All chaos breaks out in Jersey City as the characters face apocalyptic-style events. While people riot and panic, Kamela seeks to bring order and peace and keep people safe. She teams up with Captain Marvel, which is super fun, and she also realizes the significance of life. As she faces what could be her city's last moments before destruction, Kamela has some really pivotal conversations with her loved ones, and those moments particularly struck me with the beauty of this comic book run (at least what I've read so far)-that these stories are fun and lighthearted, but also strike some really deep chords of meaning and purpose. I loved this volume! 

The Brothers Karamazov, by Fyodor Dostoevsky.

Ah, and HERE is the reason why my literature post is coming a week late this month! I spent over a month on this book as I read through it slowly in the moments when my brain wasn't in its almost-perpetual state of "being too fried/exhausted to do heavy reading." (you really have to be in a certain mood to read 1000+ pages of Russian literature) This story follows-you guessed it-a group of brothers in Russia. When their father, Fyodor, is killed, the brothers (and the town) try to figure out who is guilty for the murder. While that's the basic premise of the story's events, there's so much more to the story than this. Layers of sin, forgiveness, redemption, hope, and community are all packed into this novel as Dostoevsky explores each of the brothers, many of the townspeople and, one of my personal favorites, Elder Zosima, the Russian Orthodox monk. This is a beautiful book that kept me guessing at the end, and I really loved it. It takes a long time to read, but it's well worth it! 

Thanks for joining me this month! Make sure to drop any recommendations in the comments below! 


  1. Oh man, great job finishing The Brothers Karamazov! I don’t know if I’ll ever have the guts to pick it up, but have heard it’s beautiful and very interesting. I commend your constant reading!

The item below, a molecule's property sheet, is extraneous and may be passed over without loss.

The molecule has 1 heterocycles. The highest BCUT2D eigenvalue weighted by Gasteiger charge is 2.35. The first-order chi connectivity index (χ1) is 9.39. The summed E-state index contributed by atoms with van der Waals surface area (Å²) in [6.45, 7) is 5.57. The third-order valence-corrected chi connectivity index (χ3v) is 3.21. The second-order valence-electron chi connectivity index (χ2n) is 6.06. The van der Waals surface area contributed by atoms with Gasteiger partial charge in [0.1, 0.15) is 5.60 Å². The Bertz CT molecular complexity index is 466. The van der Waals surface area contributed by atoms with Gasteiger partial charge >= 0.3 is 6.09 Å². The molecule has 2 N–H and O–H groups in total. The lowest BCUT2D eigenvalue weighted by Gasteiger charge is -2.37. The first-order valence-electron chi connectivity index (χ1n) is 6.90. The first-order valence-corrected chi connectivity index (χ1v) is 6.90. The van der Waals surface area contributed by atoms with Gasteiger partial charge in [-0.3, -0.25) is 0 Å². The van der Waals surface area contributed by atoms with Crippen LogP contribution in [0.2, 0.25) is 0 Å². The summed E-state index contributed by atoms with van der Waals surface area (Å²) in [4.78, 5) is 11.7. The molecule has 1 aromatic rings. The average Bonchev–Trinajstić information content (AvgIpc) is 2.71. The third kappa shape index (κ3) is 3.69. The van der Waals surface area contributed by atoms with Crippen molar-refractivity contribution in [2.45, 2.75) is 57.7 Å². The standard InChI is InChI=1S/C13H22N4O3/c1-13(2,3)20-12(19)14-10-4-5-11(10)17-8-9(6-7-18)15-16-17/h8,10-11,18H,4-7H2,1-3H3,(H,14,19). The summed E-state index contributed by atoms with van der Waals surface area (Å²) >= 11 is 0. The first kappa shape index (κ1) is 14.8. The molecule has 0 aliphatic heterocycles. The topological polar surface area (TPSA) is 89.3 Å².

2. I am so impressed that you got through that massive Russian book! Maybe one day I’ll have the stamina for it.

  3. We read Russian literature my senior year of high school, and I loved it but never returned to it. I keep thinking I will, but I think the LENGTH is putting me off of most of the books I have in mind. I should make some time for The Brothers Karamazov. I have a copy of The Circus of Stolen Dreams here that I borrowed from the library. It's up next! Thanks for linking to An Open Book.

    1. Yes! The length makes Russian literature seem so daunting and unapproachable. I read Vasily Grossman's "Life and Fate" in college and loved it, and I keep meaning to re-read it, but every time I look at that 870 page novel sitting on my shelf, I lose my nerve. I hope you enjoy The Circus of Stolen Dreams!

  4. I was trying to borrow the Brothers Karamazov from the e-library during the pandemic because I heard it described as the best novel ever. I never actually started reading it (intimidated), but now I’m feeling inspired to do so!

    1. Victoria, I understand the intimidation factor! I put off Brothers K for years before finally committing to it. I hope you enjoy it when you do pick it up! (and remember that it's OK to put a book down if it's just not working-I firmly believe that a diverse literary diet can be a very good thing, and that some books work better at certain times...I tried reading Lorna Doone shortly after my third baby was born, and after a couple hundred pages, realized that postpartum + family visiting is just not a good time to tackle a very hefty novel like that)